The International Federation of Sport Climbing (IFSC) was created on 27 January 2007 as a continuation of the International Council for Competition Climbing, which was created in 1997.
An international non-governmental and non-profit organisation, the IFSC's main objectives are the direction, regulation, promotion, development, and furtherance of climbing competitions around the world.
The IFSC is a member of GAISF, IWGA, ARISF, and ASOIF, and has its sport in the Olympic programme. It is also recognised by the International Paralympic Commitee.
The IFSC fosters links, networks, and friendly relations among its members, climbers, and officials, and has committed itself to undertaking the following goals:
The last two decades have been a period of spectacular growth for both Sport Climbing and the organisation. Sport Climbing has gained credibility not only as competitive sport, but also for its social values. The IFSC is a young and healthy federation founded on modern sporting principles and values, cultivating them along with sport growth and development.
Sport Climbing was officially confirmed as an additional sport in the programme of the Olympic Games Tokyo 2020 during the IOC Session in Rio de Janeiro, August 2016, and was included as a medal sport in the Youth Olympic Games Buenos Aires 2018.
Sport Climbing makes its summer Olympic debut at the Olympic Games Tokyo 2020. Alberto Ginés López of Spain and Janja Garnbret of Slovenia become the first Olympic gold medallists for Sport Climbing.
Sport Climbing (Boulder) was included in the programme of the inaugural ANOC World Beach Games in Doha, Qatar
The first Olympic medals for Sport Climbing were awarded during the Youth Olympic Games Buenos Aires.
Sport Climbing was confirmed as an additional sport in the programme of the Olympic Games Tokyo 2020 by the IOC Session, alongside Baseball, Softball, Karate and Surfing. Sport Climbing was also added to the programme of the Youth Olympic Games Buenos Aires 2018.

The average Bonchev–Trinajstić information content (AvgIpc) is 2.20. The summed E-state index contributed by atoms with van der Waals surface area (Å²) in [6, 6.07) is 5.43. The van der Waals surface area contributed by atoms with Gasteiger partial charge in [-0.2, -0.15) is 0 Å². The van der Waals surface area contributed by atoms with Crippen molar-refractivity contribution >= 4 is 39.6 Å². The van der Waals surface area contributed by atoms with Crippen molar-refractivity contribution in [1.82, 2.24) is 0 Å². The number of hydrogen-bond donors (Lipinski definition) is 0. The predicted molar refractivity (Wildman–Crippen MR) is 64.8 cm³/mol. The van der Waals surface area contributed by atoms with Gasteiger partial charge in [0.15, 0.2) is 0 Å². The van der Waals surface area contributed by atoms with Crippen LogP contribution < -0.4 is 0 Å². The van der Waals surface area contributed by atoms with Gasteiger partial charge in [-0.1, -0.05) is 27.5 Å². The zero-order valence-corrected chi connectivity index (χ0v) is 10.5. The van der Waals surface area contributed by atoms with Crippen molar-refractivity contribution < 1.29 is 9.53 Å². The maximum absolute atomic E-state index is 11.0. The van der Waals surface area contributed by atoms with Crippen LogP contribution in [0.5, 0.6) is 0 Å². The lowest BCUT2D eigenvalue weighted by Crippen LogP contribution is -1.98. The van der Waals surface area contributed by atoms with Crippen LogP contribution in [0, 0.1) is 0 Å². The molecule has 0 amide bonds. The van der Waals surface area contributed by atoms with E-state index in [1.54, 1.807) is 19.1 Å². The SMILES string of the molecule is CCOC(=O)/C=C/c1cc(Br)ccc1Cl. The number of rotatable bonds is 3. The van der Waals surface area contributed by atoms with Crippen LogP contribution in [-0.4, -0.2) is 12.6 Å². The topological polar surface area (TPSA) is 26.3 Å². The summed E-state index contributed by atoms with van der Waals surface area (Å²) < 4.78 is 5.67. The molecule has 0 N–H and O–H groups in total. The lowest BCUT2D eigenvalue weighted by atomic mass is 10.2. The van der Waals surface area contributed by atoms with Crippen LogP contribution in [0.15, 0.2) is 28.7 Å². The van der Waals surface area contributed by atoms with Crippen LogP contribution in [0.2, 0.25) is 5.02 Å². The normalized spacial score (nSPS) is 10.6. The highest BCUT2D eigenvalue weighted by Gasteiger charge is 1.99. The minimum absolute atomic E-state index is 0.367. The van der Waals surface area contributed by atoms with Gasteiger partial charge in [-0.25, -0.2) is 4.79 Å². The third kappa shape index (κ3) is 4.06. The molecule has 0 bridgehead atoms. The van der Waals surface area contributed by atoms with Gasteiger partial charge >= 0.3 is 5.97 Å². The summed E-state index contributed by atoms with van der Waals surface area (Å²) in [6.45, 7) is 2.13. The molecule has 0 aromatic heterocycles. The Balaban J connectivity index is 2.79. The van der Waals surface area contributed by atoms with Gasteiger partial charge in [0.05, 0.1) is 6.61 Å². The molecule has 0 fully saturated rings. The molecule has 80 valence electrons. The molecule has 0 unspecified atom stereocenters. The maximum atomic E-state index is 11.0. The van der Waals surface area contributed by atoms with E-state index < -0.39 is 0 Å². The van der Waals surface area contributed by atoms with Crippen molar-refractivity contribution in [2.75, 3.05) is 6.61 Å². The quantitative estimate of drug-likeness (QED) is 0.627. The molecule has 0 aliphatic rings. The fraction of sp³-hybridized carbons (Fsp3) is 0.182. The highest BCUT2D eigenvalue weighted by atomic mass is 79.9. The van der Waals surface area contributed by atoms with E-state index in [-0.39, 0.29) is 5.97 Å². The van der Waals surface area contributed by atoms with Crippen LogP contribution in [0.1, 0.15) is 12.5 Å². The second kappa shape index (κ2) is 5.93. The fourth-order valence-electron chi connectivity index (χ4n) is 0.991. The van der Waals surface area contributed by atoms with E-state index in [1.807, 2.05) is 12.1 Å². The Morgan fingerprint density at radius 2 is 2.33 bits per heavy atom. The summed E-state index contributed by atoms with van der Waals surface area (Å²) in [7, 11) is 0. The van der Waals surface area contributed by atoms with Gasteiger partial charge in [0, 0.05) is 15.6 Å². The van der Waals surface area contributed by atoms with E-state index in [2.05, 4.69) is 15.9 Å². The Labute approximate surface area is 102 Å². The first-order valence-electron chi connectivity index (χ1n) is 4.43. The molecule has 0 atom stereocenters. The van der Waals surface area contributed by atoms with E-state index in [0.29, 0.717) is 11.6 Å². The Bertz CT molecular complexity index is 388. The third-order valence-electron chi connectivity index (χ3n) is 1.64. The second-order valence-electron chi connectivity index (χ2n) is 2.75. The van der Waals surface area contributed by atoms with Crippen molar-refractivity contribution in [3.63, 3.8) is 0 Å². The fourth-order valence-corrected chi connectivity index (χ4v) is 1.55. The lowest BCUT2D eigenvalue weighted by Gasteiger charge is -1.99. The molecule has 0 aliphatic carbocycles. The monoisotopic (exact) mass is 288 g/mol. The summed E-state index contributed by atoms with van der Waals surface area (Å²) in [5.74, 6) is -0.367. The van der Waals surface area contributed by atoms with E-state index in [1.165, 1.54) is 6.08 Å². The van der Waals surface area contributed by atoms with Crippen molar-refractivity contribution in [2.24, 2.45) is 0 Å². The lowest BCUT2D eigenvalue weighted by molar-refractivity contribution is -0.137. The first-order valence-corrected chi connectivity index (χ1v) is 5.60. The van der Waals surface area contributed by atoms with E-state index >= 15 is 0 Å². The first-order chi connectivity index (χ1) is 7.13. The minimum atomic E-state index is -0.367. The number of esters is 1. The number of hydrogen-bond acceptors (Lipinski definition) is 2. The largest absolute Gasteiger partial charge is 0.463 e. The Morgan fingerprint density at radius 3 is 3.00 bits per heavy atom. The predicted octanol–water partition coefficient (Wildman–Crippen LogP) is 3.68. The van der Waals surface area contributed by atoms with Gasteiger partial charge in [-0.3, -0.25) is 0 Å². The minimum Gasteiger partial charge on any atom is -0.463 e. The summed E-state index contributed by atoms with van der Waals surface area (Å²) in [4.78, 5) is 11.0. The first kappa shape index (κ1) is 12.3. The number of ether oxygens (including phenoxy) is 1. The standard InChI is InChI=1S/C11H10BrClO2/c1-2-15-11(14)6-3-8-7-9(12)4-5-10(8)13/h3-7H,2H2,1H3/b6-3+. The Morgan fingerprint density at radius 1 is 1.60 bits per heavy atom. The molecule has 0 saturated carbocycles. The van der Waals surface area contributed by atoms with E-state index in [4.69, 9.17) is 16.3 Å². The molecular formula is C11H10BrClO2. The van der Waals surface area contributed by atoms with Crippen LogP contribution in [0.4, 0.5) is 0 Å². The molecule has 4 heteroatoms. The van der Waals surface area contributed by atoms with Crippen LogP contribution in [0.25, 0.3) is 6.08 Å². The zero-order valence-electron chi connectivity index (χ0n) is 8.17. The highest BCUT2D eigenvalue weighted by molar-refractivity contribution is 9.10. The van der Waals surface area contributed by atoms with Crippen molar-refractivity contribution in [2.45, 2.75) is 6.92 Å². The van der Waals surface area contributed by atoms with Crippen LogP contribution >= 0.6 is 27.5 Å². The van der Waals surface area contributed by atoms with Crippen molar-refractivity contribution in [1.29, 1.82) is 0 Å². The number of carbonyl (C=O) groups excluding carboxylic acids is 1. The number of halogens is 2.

Sport Climbing was officially proposed as a new sport for the Olympic Games Tokyo 2020, by the Tokyo 2020 Additional Event Programme Panel.
Sport Climbing was chosen by the International Olympic Committee (IOC) as part of the Sports Lab, showcasing new sports at the Youth Olympic Games in Nanjing, China.
Thanks to the shortlist for the Olympic Games Tokyo 2020, the IFSC benefited from major exposure worldwide, gaining international support.
The IOC Executive Board included Sport Climbing on the shortlist (with seven other sports) as a possible new event for the Olympic Games Tokyo 2020.
The first IFSC Paraclimbing World Championships were organised within the programme of the eleventh Climbing World Championships. Climbers with and without a disability were fully involved in the event from the opening ceremony until the closing ceremony. Thirty-five athletes (30 men and 5 women) from eleven countries competed. The Paraclimbing World Championships now takes place every two years, parallel to the World Championships.
On February 12th, 2010, the IOC gave definitive recognition to the IFSC, officially welcoming Sport Climbing as part of the Olympic Family.
The first IFSC Paraclimbing Cup Series was organised, with events in Ekaterinburg, (RUS), Val Daone (ITA) and Chiba (JPN). Thirty-eight athletes (26 men and 12 women) from Belarus, Italy, Japan, Malaysia, Russia, and Spain took part at the competitions.
The first IFSC Paraclimbing Cup was organised in Moscow, Russia, within the IFSC Bouldering and Speed World Cup event. Athletes with visual impairments and with physical disabilities from Belarus, Italy, Ukraine, and Russia took part in the competitions.
On January 27th, 2007, in Frankfurt, Germany 57 Federations founded the International Federation of Sport Climbing (IFSC). The Statutes and By-laws, as well as the regulations of the new International Federation, were unanimously adopted . On April 28th, 2007, the AGFIS General Meeting accepted the IFSC as a new member. A few weeks later, the IWGA also accepted the IFSC, confirming climbing’s place in the 2009 Kaoshiung World Games.